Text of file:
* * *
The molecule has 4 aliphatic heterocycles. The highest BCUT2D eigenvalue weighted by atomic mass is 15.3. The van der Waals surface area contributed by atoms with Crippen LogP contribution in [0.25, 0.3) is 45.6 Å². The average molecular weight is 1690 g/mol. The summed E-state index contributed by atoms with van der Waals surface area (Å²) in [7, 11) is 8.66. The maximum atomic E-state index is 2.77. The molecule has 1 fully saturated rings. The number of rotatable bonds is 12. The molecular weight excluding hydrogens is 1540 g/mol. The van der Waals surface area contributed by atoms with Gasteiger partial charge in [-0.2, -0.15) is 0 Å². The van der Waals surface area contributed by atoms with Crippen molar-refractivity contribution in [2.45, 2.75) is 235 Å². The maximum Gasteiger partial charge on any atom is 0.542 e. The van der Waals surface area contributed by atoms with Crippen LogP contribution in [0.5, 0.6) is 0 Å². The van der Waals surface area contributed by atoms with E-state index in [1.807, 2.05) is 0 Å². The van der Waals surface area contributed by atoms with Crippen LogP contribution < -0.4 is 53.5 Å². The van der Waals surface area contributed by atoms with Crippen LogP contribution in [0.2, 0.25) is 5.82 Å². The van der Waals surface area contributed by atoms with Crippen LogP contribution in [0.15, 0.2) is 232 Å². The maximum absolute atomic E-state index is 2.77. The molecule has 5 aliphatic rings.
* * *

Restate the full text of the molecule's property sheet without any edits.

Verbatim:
The molecule has 4 aliphatic heterocycles. The highest BCUT2D eigenvalue weighted by atomic mass is 15.3. The van der Waals surface area contributed by atoms with Crippen LogP contribution in [0.25, 0.3) is 45.6 Å². The average molecular weight is 1690 g/mol. The summed E-state index contributed by atoms with van der Waals surface area (Å²) in [7, 11) is 8.66. The maximum atomic E-state index is 2.77. The molecule has 1 fully saturated rings. The number of rotatable bonds is 12. The molecular weight excluding hydrogens is 1540 g/mol. The van der Waals surface area contributed by atoms with Gasteiger partial charge in [-0.2, -0.15) is 0 Å². The van der Waals surface area contributed by atoms with Crippen molar-refractivity contribution in [2.45, 2.75) is 235 Å². The maximum Gasteiger partial charge on any atom is 0.542 e. The van der Waals surface area contributed by atoms with Crippen LogP contribution in [0.5, 0.6) is 0 Å². The van der Waals surface area contributed by atoms with E-state index in [1.807, 2.05) is 0 Å². The van der Waals surface area contributed by atoms with Crippen LogP contribution < -0.4 is 53.5 Å². The van der Waals surface area contributed by atoms with Crippen LogP contribution in [0.2, 0.25) is 5.82 Å². The van der Waals surface area contributed by atoms with Crippen LogP contribution in [0.15, 0.2) is 232 Å². The maximum absolute atomic E-state index is 2.77. The molecule has 5 aliphatic rings.